Written by Jim Walsh, Chief Information Officer, Right Networks
As reviewed through time, this is likely to be a fascinating milestone in the evolution of accounting technology and its impact on business. Many working professionals can still remember when technology was burgeoning. From the perspective of accountancy, paper ledgers gave way to spreadsheet applications. CPAs and accounting professionals passed files back and forth from shared drives or emailed them to peers and clients. Then those spreadsheets got more advanced – they were shared in content management systems or stored in the cloud and worked on by multiple people simultaneously. And now applications are becoming transformative in their ability to draw conclusions and anticipate trends based on the information that was once handwritten in books that wouldn’t even fit inside a backpack.Read about emerging #tech #trends in #accounting, by @RightNetworks #Unify #Cloud Click To Tweet
The accounting industry isn’t exempt or unique in the fact that it’s being impacted by a rush of technology advances. Thinking about all of the different ways that technology could impact any industry is as dizzying as it is speculative. It’s likely that we haven’t fully anticipated the ways that conditions and processes will merge to allow for new things. So how can a CPA firm or accounting professional prepare for a future where technology presents an unknown?
“You can’t run an accounting firm in 2017 like you did in 1980 but it amazes me how many people try,” said Bill Carlino, Managing Director – Consulting Services for Transition Advisors, LLC. Recently, Carlino was surprised to meet with a managing partner of a CPA firm that didn’t have a computer in his office. “Historically, the accounting industry has not been the fastest to adopt change but there have been seminal technology events that have really advanced the pace of change – and the industry is now changing faster.”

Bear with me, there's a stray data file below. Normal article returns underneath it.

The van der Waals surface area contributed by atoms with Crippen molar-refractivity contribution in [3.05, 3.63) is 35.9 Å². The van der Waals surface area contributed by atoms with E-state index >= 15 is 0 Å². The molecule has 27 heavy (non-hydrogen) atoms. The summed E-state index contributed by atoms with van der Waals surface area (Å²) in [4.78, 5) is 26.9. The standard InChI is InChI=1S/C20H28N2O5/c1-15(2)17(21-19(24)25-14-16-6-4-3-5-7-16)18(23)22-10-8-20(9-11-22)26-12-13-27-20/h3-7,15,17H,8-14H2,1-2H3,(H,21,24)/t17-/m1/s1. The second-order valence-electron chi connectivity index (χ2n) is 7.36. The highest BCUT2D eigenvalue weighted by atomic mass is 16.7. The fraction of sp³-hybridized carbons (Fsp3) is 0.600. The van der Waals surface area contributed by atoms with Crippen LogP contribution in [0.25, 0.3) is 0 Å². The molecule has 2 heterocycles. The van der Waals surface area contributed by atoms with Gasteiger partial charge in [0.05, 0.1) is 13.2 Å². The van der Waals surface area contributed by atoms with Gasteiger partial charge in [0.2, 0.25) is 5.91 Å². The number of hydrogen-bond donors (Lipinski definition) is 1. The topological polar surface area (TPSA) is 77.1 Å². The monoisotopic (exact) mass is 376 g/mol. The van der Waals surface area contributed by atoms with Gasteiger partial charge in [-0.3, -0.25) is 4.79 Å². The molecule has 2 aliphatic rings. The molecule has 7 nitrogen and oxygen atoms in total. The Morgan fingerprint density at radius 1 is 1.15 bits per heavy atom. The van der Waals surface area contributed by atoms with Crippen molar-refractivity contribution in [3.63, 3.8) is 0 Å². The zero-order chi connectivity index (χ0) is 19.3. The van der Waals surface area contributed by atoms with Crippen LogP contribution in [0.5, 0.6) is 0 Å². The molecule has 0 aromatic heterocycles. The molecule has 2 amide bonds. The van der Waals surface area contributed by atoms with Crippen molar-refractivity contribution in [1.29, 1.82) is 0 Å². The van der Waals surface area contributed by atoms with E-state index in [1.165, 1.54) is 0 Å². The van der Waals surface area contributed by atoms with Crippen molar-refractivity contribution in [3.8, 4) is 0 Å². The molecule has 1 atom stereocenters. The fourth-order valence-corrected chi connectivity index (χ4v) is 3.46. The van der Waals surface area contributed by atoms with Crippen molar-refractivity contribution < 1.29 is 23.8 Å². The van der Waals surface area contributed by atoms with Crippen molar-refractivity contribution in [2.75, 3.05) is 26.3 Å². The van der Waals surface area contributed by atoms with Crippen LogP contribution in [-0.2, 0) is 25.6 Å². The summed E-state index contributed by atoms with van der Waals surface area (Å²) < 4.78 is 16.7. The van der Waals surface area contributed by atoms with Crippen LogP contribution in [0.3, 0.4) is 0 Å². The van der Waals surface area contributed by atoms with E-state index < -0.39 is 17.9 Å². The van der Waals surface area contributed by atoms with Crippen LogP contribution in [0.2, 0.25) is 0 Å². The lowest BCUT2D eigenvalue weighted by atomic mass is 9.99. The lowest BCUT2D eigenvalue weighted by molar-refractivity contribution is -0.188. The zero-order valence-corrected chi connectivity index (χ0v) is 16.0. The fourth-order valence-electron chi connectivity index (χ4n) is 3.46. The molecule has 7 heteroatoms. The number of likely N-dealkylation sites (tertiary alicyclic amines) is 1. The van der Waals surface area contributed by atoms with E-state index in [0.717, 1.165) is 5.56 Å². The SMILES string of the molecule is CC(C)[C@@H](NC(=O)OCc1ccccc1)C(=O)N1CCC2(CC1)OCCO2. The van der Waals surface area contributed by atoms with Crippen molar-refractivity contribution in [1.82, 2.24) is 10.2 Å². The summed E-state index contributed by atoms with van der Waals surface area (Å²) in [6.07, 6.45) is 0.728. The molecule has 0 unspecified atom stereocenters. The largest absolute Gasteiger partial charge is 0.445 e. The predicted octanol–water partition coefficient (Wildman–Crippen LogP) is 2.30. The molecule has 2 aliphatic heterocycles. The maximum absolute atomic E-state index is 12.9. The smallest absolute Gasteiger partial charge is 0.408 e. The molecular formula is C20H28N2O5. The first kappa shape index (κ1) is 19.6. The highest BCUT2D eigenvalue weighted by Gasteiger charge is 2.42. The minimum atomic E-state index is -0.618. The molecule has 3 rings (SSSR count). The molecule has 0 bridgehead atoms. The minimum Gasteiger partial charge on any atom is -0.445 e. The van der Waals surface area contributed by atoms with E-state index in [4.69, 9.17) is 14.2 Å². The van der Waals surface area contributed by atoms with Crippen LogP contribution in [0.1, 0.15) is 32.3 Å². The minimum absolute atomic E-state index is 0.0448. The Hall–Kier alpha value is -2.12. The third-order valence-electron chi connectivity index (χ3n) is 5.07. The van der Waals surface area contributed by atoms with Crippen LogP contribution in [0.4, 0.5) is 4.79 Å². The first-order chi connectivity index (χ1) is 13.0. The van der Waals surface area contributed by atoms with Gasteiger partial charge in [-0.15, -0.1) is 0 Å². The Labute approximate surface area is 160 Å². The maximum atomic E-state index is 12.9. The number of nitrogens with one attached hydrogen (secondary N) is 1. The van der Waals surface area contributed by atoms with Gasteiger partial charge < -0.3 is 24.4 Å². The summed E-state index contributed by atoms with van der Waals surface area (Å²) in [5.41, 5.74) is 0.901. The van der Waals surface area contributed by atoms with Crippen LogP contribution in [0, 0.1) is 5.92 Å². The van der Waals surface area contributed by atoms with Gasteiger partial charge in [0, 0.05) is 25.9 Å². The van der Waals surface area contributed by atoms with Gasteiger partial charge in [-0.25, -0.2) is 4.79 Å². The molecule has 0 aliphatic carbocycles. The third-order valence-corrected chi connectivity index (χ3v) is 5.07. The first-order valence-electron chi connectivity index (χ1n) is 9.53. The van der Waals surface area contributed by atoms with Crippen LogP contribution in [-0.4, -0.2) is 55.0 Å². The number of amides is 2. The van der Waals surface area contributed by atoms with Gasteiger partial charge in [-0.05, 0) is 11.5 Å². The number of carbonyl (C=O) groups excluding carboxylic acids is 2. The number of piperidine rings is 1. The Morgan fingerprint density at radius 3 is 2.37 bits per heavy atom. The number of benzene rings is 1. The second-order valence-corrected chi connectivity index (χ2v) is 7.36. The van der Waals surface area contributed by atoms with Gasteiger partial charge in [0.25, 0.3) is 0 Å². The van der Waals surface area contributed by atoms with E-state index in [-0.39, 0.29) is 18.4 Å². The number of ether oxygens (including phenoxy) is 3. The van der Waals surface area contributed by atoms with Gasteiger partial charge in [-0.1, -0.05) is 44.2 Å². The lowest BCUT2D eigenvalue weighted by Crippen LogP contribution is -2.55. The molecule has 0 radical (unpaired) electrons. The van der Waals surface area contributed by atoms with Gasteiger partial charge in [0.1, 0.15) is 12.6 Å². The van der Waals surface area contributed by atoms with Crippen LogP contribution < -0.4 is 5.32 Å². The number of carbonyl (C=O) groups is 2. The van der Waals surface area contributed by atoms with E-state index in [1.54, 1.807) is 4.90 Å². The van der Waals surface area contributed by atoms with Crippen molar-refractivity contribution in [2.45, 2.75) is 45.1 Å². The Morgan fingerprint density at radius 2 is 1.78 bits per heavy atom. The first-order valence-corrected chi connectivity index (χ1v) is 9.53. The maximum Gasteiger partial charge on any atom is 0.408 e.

Some broad technology trends – like cloud computing, big data, 3D printing, cybersecurity, wearable technology, driverless cars, and the Internet of Things – are impacting all businesses. But what will impact CPA firms and accounting professionals? We can safely assume some things.
Working Alone, Together
All businesses are going to have to be more receptive to remote work. It’s well-documented and understood that workers today want flexibility in where and how they work. CPA firms and accounting professionals need to have the systems and policies in place to allow for this. Cloud accounting systems are a great start to ensure that records can be shared securely, no matter where the client or the firm is located.
As firms become geographically decentralized and work is shared among virtual offices, it also means that workflow management systems will take on a more critical role. These applications will be increasingly important in giving company leaders a view into the status of projects and client engagements and provide clarity to other employees on outstanding tasks and client actions. As more and more data goes to the cloud, these applications will be critical in forming an understandable workflow from dozens of other systems and applications – like sales data, customer interaction information, financial reports, and contract information.